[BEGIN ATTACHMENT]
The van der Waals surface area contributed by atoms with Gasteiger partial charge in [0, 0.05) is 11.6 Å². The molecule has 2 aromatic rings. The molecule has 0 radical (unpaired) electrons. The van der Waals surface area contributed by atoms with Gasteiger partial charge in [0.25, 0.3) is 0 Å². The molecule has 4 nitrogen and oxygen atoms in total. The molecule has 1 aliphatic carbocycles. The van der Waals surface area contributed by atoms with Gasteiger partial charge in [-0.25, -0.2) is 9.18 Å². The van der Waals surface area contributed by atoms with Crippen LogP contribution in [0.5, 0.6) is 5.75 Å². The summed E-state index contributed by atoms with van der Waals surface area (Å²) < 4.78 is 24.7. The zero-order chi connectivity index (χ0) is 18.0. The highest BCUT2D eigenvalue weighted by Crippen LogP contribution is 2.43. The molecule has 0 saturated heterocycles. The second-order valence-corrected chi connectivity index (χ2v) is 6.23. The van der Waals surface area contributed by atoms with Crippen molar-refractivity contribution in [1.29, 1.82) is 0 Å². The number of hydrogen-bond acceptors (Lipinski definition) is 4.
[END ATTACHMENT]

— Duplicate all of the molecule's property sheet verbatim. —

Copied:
The van der Waals surface area contributed by atoms with Gasteiger partial charge in [0, 0.05) is 11.6 Å². The molecule has 2 aromatic rings. The molecule has 0 radical (unpaired) electrons. The van der Waals surface area contributed by atoms with Gasteiger partial charge in [0.25, 0.3) is 0 Å². The molecule has 4 nitrogen and oxygen atoms in total. The molecule has 1 aliphatic carbocycles. The van der Waals surface area contributed by atoms with Gasteiger partial charge in [-0.25, -0.2) is 9.18 Å². The van der Waals surface area contributed by atoms with Crippen LogP contribution in [0.5, 0.6) is 5.75 Å². The summed E-state index contributed by atoms with van der Waals surface area (Å²) < 4.78 is 24.7. The zero-order chi connectivity index (χ0) is 18.0. The highest BCUT2D eigenvalue weighted by Crippen LogP contribution is 2.43. The molecule has 0 saturated heterocycles. The second-order valence-corrected chi connectivity index (χ2v) is 6.23. The van der Waals surface area contributed by atoms with Crippen molar-refractivity contribution in [1.29, 1.82) is 0 Å². The number of hydrogen-bond acceptors (Lipinski definition) is 4.